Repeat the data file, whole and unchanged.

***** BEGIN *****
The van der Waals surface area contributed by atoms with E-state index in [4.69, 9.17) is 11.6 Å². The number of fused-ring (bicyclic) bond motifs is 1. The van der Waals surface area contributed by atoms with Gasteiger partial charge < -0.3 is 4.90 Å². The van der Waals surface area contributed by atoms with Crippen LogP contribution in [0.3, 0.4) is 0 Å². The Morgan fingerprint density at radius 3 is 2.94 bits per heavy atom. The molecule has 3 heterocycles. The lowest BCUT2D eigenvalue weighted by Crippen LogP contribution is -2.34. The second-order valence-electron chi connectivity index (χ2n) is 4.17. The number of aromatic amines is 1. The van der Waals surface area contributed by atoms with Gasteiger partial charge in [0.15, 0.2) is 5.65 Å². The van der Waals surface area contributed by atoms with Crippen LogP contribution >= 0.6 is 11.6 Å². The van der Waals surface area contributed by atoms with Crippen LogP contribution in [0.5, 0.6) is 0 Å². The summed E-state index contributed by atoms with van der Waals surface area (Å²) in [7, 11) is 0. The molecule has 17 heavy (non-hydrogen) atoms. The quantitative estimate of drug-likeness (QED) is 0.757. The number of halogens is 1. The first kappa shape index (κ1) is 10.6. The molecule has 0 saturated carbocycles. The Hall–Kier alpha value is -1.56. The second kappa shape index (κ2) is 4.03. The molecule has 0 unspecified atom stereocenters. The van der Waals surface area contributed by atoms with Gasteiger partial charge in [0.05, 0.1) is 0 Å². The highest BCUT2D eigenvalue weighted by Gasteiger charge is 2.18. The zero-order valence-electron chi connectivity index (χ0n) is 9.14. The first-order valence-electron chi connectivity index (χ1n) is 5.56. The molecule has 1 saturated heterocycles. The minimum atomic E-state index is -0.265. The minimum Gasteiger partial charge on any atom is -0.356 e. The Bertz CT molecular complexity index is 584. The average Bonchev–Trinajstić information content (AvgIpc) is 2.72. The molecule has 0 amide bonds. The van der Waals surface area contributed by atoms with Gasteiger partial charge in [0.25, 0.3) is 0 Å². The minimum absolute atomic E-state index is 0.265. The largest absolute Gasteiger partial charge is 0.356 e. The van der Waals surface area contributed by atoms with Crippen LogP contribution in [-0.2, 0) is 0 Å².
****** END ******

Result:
The van der Waals surface area contributed by atoms with E-state index in [4.69, 9.17) is 11.6 Å². The number of fused-ring (bicyclic) bond motifs is 1. The van der Waals surface area contributed by atoms with Gasteiger partial charge < -0.3 is 4.90 Å². The van der Waals surface area contributed by atoms with Crippen LogP contribution in [0.3, 0.4) is 0 Å². The Morgan fingerprint density at radius 3 is 2.94 bits per heavy atom. The molecule has 3 heterocycles. The lowest BCUT2D eigenvalue weighted by Crippen LogP contribution is -2.34. The second-order valence-electron chi connectivity index (χ2n) is 4.17. The number of aromatic amines is 1. The van der Waals surface area contributed by atoms with Gasteiger partial charge in [0.15, 0.2) is 5.65 Å². The van der Waals surface area contributed by atoms with Crippen LogP contribution >= 0.6 is 11.6 Å². The van der Waals surface area contributed by atoms with Crippen LogP contribution in [0.5, 0.6) is 0 Å². The summed E-state index contributed by atoms with van der Waals surface area (Å²) in [7, 11) is 0. The molecule has 17 heavy (non-hydrogen) atoms. The quantitative estimate of drug-likeness (QED) is 0.757. The number of halogens is 1. The first kappa shape index (κ1) is 10.6. The molecule has 0 saturated carbocycles. The Hall–Kier alpha value is -1.56. The second kappa shape index (κ2) is 4.03. The molecule has 0 unspecified atom stereocenters. The van der Waals surface area contributed by atoms with Gasteiger partial charge in [0.05, 0.1) is 0 Å². The highest BCUT2D eigenvalue weighted by Gasteiger charge is 2.18. The zero-order valence-electron chi connectivity index (χ0n) is 9.14. The first-order valence-electron chi connectivity index (χ1n) is 5.56. The molecule has 1 saturated heterocycles. The minimum atomic E-state index is -0.265. The minimum Gasteiger partial charge on any atom is -0.356 e. The Bertz CT molecular complexity index is 584. The average Bonchev–Trinajstić information content (AvgIpc) is 2.72. The molecule has 0 amide bonds. The van der Waals surface area contributed by atoms with Gasteiger partial charge in [0.25, 0.3) is 0 Å². The minimum absolute atomic E-state index is 0.265. The largest absolute Gasteiger partial charge is 0.356 e. The van der Waals surface area contributed by atoms with Crippen LogP contribution in [-0.2, 0) is 0 Å².